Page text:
Do cyber cafés still have a place in the Caribbean?

In this day and age when everyone aspires to have their own personal computing device, Internet/cyber cafés might still be necessary in the Caribbean.

Over the past few years there has been an increasing focus on ensuring individual (and household) take-up of Internet services, both fixed-line and mobile/cellular based. As a result, it may seem strange that there still is a market for Internet/cyber cafés, and that they might not yet be diminishing in popularity.

Internet cafés have been around since the early 1990s, and in addition to providing Internet access to the public, usually on a time-based fee, they would also serve snacks and light beverages. While the standalone model is still widely employed, many businesses, especially those in food and beverage industry, see the cyber café concept as a complement to their core purpose. Hence they either have at hand computers that their customers can use to go online, or they make available wireless Internet (e.g. via Wi-Fi) which their customers can access using their own devices.

Notwithstanding the still growing trend of businesses offering public Wi-Fi to their customers, there may still be a need for cyber cafés. Below we highlight a few of the reasons.

Personal device a barrier to access

Across the region, and thanks to competition in particular, countries have experienced drastic reductions in Internet rates – both for domestic and business customers. Although this development might bode well for subscriber growth, it is just one contributor. Another critical and often overlooked element is the computing device through which Internet access is being facilitated.

Although many of us might be excited by the latest smartphones, tablets and laptops, in particular, there tends to be a significant portion of the population who are not able to afford even the most modest versions of those devices. More importantly, if they are able to afford such devices, generally they have limited Internet-related functionality and performance. A cyber café increases consumers’ options.

Better price-to-performance comparison

With regard to Internet pricing, and as mentioned earlier, they have decreased considerably over the past few years. However, as we highlighted in our May 2014 Snapshot on Internet affordability, for almost half of the countries examined, an fixed-line broadband internet plan with a download speed of up to 2 Mbps, and excluding line rental, if applicable, would cost the average consumer over 5% of his/her monthly income.

With regard to mobile/cellular data plans, although the percentage of monthly income expended might be less than 5% of a persons average monthly income, the transmission speeds can be quite slow, which can again affect the overall utility of those mediums. Cyber cafés can again be an alternative by offering faster speeds and/or more attractive prices in comparison to that of Internet Service Providers.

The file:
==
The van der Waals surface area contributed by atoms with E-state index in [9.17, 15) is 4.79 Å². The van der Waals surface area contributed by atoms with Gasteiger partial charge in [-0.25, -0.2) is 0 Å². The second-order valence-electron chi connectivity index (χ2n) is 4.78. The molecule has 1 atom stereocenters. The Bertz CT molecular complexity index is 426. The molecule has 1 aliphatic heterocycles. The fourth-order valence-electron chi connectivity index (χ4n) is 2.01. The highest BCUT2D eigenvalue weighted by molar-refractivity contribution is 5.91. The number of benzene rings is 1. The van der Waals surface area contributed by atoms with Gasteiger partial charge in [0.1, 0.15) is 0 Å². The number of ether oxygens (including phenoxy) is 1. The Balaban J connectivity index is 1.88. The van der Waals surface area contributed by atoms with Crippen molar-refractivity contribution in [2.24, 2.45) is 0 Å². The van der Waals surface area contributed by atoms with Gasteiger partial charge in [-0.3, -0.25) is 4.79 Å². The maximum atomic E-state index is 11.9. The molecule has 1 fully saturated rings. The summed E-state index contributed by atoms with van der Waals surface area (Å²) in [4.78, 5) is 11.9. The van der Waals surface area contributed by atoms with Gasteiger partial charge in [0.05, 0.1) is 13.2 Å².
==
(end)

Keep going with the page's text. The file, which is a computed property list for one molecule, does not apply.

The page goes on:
A case for telecentres?

Years ago when access to and the availability of the Internet was concentrated primarily to urban areas, telecentres were widely promoted as a possible solution. According to the Telecentre Foundation,

A telecentre is a public place where people can find information, create, learn, and communicate with others while developing digital skills through access to information and communication technology.

Essentially a telecentre is more than just a cyber café. Frequently, they tend to be in multi-functional/multipurpose spaces, such as public libraries, post offices, education or community centres, and seek to contribute to the development of communities.

While without a doubt cyber cafés have their place for the reasons outlined above, there may still also be a place for telecentres, especially for persons who might not yet fully appreciate how computers and the Internet can their improve livelihoods and lives, and perhaps more importantly, are not yet proficient in using those tools. Hence although there have been an emphasis on computer literacy in schools and on increasing access to telecoms, and specifically Internet services, there are still likely to pockets – small communities – across the region that are not as connected and versed in some of the newer technologies we take for granted.


Image credit:  Shinya ICHINOHE (flickr)


1 Comment

  • Thanks for raising this issue Michele! I’m glad that you’ve addressed the digital exclusion aspect of the value of cyber cafes.
    At the other end of the spectrum though do you feel that there’s a market for more public spaces – bars, hotels, coffee shops etc that encourage people to use their wifi as a way of attracting business?
    Having spent two months working remotely from Grenada this summer I was amazed at the number of occasions on which, when asking for the WiFi password, I was met with a look I would have expected to receive if asking for the code to their safe.
    Caribbean governments are all talking big about entrepreneurship yet for many micro-entrepreneurs an office space is not a sensible investment of resources.
    As such, encouraging the growth of wifi-enabled spaces where co-working can occur might be another direction for the cybercafe… or maybe I’ve just spent too long in Europe!

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